Putin’s faith and contempt moves a Ukrainian church to Manchester.

Every Sunday, the 50 children and adults who make up this parish fill the pews to hear mass in Ukrainian. They sing, take communion, then have coffee and pastries, but since the beginning of the war, they have stayed longer to pray the Rosary for peace in their country.

On this Sunday, March 6, they gathered after the service, holding small Ukrainian flags and talking about the war. They wondered about the family members they still had there. Many are upset about the unprovoked invasion and blame Putin for the crisis.

Church members usually stay after mass to talk about the community.

Mariya Popovich and her husband Petro were born in western Ukraine. She says she cries every day and calls Putin a killer. She worries especially about the children who have to abandon their homes during the freezing nights.

Her husband Petro, who served in the Ukrainian army for 23 years, is visibly angry and emotional when he says Putin kills siblings, referring to Russians as his family.

Martha Majkut worries that her husband’s family doesn’t have a basement bunker to hide in. “They had to go out and find other places to hide to spend the night,” she said. Her parents had to flee during the Second World War, so she understands the hell of exodus.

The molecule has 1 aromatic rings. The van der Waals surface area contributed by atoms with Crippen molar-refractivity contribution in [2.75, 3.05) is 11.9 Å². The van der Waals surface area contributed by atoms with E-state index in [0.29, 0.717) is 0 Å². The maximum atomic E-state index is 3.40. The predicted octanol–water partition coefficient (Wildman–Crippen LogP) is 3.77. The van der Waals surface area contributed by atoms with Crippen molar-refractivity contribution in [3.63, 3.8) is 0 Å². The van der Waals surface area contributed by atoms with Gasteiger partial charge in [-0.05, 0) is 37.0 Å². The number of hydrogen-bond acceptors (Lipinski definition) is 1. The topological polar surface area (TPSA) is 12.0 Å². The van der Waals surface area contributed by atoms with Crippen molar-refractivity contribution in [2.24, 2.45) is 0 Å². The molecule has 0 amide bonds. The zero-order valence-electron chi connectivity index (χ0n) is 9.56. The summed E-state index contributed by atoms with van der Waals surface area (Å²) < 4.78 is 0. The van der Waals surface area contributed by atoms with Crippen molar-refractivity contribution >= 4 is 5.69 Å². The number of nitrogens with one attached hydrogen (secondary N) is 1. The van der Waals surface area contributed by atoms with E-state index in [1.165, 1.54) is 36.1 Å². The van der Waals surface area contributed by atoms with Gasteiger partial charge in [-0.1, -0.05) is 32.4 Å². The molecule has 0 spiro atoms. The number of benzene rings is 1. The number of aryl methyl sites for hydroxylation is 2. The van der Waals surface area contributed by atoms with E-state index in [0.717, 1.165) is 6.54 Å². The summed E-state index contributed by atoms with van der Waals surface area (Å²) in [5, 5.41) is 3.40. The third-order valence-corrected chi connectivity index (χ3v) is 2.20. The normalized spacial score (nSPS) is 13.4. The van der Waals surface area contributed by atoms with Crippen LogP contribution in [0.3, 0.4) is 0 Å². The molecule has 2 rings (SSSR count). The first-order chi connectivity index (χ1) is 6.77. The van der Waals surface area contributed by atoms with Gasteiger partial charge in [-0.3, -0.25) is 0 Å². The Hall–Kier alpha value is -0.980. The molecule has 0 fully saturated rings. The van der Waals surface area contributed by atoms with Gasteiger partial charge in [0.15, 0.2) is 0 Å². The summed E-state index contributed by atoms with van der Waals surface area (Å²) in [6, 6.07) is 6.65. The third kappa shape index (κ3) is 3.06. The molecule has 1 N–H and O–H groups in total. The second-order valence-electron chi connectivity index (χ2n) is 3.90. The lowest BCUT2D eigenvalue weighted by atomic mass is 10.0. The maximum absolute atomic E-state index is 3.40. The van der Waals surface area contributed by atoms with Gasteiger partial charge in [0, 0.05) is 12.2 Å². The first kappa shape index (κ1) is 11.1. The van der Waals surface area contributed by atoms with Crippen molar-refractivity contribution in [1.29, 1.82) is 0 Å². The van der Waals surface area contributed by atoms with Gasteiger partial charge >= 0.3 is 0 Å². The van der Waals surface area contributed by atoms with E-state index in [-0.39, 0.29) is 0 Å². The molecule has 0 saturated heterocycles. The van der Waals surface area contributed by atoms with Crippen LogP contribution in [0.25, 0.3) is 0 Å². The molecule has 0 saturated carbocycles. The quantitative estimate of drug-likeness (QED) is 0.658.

“He [Putin] is crazy as far as I’m concerned. These people did nothing wrong and they were shelled in the middle of the night,” Majkut said. She believes the United States can do more to preserve Ukraine’s independence.

Parishioners are also praying for the well-being of President Volodymyr Zelenskyy and for the more than 1.3 million Ukrainians who have fled their homes since the start of the war.

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Mariya Popovich talks every day with her family in Ukraine.

As the Russians advance and encircle the humanitarian corridors, first-generation Ukrainian Joroslaw Maksymowich fears that his family members will soon be evacuated. He says the church in Manchester has helped many people maintain their culture, but in times like this you can see how close they are.

“There are important ties between people here and Ukrainians. They are passionate about letting the world know who we are,” he said.

Yury Skliaryk was born in Belarus but has family in Ukraine. He anxiously watches the news. He feels appalled and shocked. He says Belarus is helping Putin attack from the north, which is a double pain. He is divided between his country and Ukraine.

At the end of the service, church organizers distributed information on where to donate and how to support people in Ukraine. They say they have heard of many scammers and do not want people to fall in love with them.

NPR released a list of organizations you can support.

Organizers say you can also support Ukraine by attending weekend mass.

Jerry B. Hatch